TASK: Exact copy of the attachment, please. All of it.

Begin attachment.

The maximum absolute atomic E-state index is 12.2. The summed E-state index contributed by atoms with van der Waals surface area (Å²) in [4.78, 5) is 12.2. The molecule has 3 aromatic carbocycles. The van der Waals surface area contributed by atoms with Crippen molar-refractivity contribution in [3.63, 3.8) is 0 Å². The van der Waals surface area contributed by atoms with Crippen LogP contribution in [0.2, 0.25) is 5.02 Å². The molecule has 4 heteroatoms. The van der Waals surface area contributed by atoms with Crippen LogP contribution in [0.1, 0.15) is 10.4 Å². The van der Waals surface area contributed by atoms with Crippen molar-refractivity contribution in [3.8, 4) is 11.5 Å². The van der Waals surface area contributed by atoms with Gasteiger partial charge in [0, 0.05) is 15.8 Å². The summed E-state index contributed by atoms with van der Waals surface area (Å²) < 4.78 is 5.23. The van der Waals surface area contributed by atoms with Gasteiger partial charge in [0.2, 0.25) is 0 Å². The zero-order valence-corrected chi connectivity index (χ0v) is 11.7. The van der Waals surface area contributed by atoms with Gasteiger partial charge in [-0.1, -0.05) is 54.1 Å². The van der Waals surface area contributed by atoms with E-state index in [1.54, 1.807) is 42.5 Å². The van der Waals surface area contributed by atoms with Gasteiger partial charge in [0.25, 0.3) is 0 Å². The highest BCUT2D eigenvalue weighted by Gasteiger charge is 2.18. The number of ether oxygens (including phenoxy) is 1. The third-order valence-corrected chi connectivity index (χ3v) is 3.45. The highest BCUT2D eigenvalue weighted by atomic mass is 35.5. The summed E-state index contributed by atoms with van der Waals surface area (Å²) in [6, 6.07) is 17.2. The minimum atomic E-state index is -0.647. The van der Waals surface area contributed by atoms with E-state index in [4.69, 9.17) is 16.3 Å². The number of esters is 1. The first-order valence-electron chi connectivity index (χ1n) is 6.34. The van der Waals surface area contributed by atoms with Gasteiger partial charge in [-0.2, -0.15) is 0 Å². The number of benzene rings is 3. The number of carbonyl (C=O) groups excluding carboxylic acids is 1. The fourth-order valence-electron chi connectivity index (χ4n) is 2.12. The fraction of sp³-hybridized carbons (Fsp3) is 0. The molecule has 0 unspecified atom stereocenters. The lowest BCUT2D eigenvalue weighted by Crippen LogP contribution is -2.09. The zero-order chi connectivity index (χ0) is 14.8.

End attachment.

The maximum absolute atomic E-state index is 12.2. The summed E-state index contributed by atoms with van der Waals surface area (Å²) in [4.78, 5) is 12.2. The molecule has 3 aromatic carbocycles. The van der Waals surface area contributed by atoms with Crippen molar-refractivity contribution in [3.63, 3.8) is 0 Å². The van der Waals surface area contributed by atoms with Crippen LogP contribution in [0.2, 0.25) is 5.02 Å². The molecule has 4 heteroatoms. The van der Waals surface area contributed by atoms with Crippen LogP contribution in [0.1, 0.15) is 10.4 Å². The van der Waals surface area contributed by atoms with Crippen molar-refractivity contribution in [3.8, 4) is 11.5 Å². The van der Waals surface area contributed by atoms with Gasteiger partial charge in [0, 0.05) is 15.8 Å². The summed E-state index contributed by atoms with van der Waals surface area (Å²) < 4.78 is 5.23. The van der Waals surface area contributed by atoms with Gasteiger partial charge in [0.2, 0.25) is 0 Å². The zero-order valence-corrected chi connectivity index (χ0v) is 11.7. The van der Waals surface area contributed by atoms with Gasteiger partial charge in [-0.1, -0.05) is 54.1 Å². The van der Waals surface area contributed by atoms with E-state index in [1.54, 1.807) is 42.5 Å². The van der Waals surface area contributed by atoms with Gasteiger partial charge in [0.25, 0.3) is 0 Å². The highest BCUT2D eigenvalue weighted by Gasteiger charge is 2.18. The number of ether oxygens (including phenoxy) is 1. The third-order valence-corrected chi connectivity index (χ3v) is 3.45. The highest BCUT2D eigenvalue weighted by atomic mass is 35.5. The summed E-state index contributed by atoms with van der Waals surface area (Å²) in [6, 6.07) is 17.2. The minimum atomic E-state index is -0.647. The van der Waals surface area contributed by atoms with E-state index in [4.69, 9.17) is 16.3 Å². The number of esters is 1. The first-order valence-electron chi connectivity index (χ1n) is 6.34. The van der Waals surface area contributed by atoms with Gasteiger partial charge in [-0.2, -0.15) is 0 Å². The number of benzene rings is 3. The number of carbonyl (C=O) groups excluding carboxylic acids is 1. The fourth-order valence-electron chi connectivity index (χ4n) is 2.12. The fraction of sp³-hybridized carbons (Fsp3) is 0. The molecule has 0 unspecified atom stereocenters. The lowest BCUT2D eigenvalue weighted by Crippen LogP contribution is -2.09. The zero-order chi connectivity index (χ0) is 14.8.